The 2010 earthquake in Haiti

Haiti Hurricane Matthew

Middle America

Hurricane Matthew and its aftermath

Haiti is regularly hit by hurricanes, which are repeatedly accompanied by severe flooding due to the soil erosion caused by deforestation, which causes devastating damage. In Haiti, only about 2% of the total area is forested and about 70% of the area has slopes of over 40%, which means that landslides are inevitable.

On October 24, 2012, Hurricane Sandy hit Hispaniola and devastated the south of the island. Thousands of houses were covered by the storm and large areas of land, especially in the south, were devastated by the rain that fell over Haiti (sometimes more than 500 mm). It is estimated that 50 to 60 people were killed, 11 of them in the region around Port-au-Prince alone. The rains also flared up the rampant cholera epidemic in Haiti and numerous new cases were recorded.

According to travelationary, Haiti is a country located in Caribbean sea.On October 4th 2016, Haiti was hit again by a severe tropical storm. Matthew, the second severe hurricane season in 2016, focused mainly in the south of Haiti severe destruction to. The storm had already been announced a few days earlier by high waves, which had claimed two lives on Île a Vâche. Matthew has been classified as a Category 5 hurricane, making it the strongest tropical storm to hit Haiti since Cleo. Wind speeds of 172 km / h were measured at Les Cayes airport; in Port-au-Prince the wind reached speeds of around 97 km / h. The storm was accompanied by heavy rain that caused flooding in large parts of the country. Especially the people who live in camps were exposed to the storm without protection. The communications network on the Tiburon Peninsula was destroyed and most of the affected areas could not be reached. Since a bridge was washed away near Petit Goave, which is the only connection to the south that can be used by long-distance traffic, the affected areas could not be reached by aid convoys at first.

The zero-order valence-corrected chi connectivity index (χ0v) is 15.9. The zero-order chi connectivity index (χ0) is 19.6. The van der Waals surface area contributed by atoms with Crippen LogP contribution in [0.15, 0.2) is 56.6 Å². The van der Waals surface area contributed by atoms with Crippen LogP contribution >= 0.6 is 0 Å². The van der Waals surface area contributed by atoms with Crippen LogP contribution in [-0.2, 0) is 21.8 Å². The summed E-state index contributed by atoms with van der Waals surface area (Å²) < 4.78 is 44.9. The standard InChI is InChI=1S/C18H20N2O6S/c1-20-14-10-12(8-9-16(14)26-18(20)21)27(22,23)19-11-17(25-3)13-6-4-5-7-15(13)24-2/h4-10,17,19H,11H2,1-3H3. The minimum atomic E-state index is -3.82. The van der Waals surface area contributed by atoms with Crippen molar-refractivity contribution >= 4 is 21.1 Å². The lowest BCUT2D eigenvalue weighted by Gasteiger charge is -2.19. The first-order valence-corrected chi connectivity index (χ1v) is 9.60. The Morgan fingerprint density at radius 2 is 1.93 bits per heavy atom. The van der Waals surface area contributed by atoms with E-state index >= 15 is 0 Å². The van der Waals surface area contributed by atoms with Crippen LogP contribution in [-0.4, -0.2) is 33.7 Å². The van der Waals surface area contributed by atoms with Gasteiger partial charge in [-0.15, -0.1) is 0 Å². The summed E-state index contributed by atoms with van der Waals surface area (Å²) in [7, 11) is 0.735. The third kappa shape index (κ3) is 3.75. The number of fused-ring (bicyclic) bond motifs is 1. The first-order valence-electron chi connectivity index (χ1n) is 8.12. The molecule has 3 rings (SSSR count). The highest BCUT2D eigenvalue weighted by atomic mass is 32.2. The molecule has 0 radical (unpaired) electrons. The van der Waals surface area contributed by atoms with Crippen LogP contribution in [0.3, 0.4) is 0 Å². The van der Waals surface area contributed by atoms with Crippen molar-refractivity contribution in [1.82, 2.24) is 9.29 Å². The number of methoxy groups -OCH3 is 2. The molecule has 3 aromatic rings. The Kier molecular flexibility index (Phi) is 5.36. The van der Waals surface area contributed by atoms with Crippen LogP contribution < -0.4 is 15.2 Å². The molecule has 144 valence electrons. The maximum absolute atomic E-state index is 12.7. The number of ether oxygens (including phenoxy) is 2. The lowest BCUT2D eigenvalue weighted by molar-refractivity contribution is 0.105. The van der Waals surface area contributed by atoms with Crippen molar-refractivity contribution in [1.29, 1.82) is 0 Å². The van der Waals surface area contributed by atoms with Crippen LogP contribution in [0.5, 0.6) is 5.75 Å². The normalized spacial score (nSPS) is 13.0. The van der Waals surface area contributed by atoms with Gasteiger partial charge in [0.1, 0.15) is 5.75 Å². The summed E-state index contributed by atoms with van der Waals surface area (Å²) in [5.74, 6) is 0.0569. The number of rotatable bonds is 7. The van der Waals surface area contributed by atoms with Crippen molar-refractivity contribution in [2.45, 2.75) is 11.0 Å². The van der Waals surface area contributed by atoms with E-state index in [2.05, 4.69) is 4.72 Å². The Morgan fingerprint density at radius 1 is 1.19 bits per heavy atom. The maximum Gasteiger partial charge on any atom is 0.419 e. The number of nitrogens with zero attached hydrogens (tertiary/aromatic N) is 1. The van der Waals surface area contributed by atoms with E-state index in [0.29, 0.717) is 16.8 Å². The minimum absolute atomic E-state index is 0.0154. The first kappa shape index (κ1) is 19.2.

It is estimated that 80 to 90% of all buildings in some communities in southern Haiti were destroyed. The number of dead is estimated at 1,000. The infrastructure in the south, which was already deficient, was almost completely destroyed. The supply situation in the affected areas was catastrophic. Many areas were still flooded weeks after the hurricane. In the south of the country almost the entire harvest failed. The inadequate supply of clean drinking water threatened another outbreak of cholera. In addition, mosquitoes multiplied in the stagnant water, so that infections with cholera, dengue and zika increased. Interim President Privert ordered a three-day event on October 9, 2016. The destruction in Haiti was much greater than in other affected countries. This is mainly due to the poor infrastructure and the incapable Haitian government.